Yesterday I did something I haven’t had to do in close to ten years…I filled out my son’s Disability Tax Credit form.
For those who are not in Canada, and those in Canada who just don’t know, the Disability Tax Credit(DTC) is a credit that people with diabetes who are insulin dependent can use on their taxes to reduce their taxable income. People who receive the DTC are also eligible for the Registered Disability Savings Plan and children, like my son, who receive the credit may receive a Disabled Child Benefit through the Child Tax Credit.
The Disability Tax Credit (DTC), for people with diabetes, is not given because the government views diabetes as a disability. It is given because people who are insulin dependent require insulin to live–they require Life-Sustaining Therapy. Life-sustaining therapy is a subcategory of the DTC.
Years ago, I embarked on a lengthy journey to see this tax credit be given to people with diabetes. At that time some people got it, some didn’t. It simply seemed to depend on your stamina and the whim of the Canada Revenue Agency agent processing your application. You can read my real-time frustrations here but to make a long story short, after a lengthy time frame, the legislation was amended and people with diabetes were given more fair and equal treatment.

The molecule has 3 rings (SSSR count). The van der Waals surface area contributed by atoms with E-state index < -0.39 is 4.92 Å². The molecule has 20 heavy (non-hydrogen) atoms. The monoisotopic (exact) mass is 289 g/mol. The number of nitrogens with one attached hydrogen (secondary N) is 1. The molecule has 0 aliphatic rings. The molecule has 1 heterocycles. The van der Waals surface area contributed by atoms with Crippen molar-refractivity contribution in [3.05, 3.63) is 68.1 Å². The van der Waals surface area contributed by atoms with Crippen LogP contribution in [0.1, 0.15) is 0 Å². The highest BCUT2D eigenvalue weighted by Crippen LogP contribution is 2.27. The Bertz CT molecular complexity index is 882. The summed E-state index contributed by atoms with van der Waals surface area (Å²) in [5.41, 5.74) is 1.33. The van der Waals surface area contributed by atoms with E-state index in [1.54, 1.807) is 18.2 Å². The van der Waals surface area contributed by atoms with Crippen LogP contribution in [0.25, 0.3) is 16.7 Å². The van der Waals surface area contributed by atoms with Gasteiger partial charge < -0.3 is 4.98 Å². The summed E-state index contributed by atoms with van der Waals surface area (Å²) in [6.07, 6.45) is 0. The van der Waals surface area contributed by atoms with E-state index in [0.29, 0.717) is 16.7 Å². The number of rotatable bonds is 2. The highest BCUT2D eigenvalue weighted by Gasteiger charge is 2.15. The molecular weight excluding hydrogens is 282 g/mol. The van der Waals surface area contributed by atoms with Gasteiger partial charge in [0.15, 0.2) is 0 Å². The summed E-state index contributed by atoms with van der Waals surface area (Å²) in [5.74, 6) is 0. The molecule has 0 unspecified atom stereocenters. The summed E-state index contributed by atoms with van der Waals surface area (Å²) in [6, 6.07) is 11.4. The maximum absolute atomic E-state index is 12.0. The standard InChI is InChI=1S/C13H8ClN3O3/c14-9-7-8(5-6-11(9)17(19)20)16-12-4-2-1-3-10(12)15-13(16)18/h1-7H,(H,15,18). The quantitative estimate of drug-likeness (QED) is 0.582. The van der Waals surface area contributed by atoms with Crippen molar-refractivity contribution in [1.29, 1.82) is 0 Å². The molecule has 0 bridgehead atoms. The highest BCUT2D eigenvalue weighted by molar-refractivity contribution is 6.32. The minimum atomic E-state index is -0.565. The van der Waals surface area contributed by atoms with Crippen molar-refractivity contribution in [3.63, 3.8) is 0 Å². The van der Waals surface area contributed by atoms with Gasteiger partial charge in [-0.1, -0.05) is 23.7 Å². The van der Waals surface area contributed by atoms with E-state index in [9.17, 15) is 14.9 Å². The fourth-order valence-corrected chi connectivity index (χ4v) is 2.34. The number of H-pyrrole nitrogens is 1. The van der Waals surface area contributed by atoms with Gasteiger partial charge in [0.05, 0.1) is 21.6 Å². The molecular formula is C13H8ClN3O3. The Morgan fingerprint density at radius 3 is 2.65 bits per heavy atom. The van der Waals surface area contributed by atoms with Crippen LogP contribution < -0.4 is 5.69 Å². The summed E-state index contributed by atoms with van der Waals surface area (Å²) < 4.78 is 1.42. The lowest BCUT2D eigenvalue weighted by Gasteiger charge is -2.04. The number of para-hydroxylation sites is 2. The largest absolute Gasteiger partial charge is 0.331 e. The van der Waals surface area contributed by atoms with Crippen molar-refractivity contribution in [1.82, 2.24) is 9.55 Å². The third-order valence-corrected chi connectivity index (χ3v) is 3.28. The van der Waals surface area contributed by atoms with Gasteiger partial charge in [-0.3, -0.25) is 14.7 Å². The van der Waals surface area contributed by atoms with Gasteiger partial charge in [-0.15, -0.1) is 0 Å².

While some friends were given the credit for a lifetime, my son wasn’t. I
knew it was personal.
I wasn’t paranoid honest! I would go to events and see the CRA booth set up. As I walked by and they saw my name, they would instantly recognize me. I was sure that having agents of the Canadian Revenue Agency recognize your name was not a good thing!
Visions of audits and extended periods of time spent on my returns haunted my nights. With this in mind, imagine my anxiety at having to complete a new application for my son?
I had been advised that my son’s Disability Tax Credit status would change on January 1, 2013 unless my credit was submitted earlier. We had a diabetes clinic appointment the next week and the doctor had told me to bring along the form for her to sign. I was still nervous.
Would they still recognize the name? My last name had changed. I have gone back to my maiden name. Would they still make a connection with my son and his last name? Would I have to fight to prove that yes, we really and honestly do intensively manage his diabetes care?
We really do use up well over 14 hours per week in diabetes-related junk. I had won this battle once. Thousands have since had their applications approved.
The tax agency couldn’t hold a grudge forever could they? My mind was cynical but confident. Others get the credit. I help others, including adults, get the credit. My application would not be denied!
I then received an email from a friend. “FYI…in case you didn’t know…” and she proceeded to send me a copy of a memo that noted CRA had made changes to the disability tax credit guidelines. All children under the age of 18 who have diabetes and have applied for the Disability Tax Credit would now be approved without further question.
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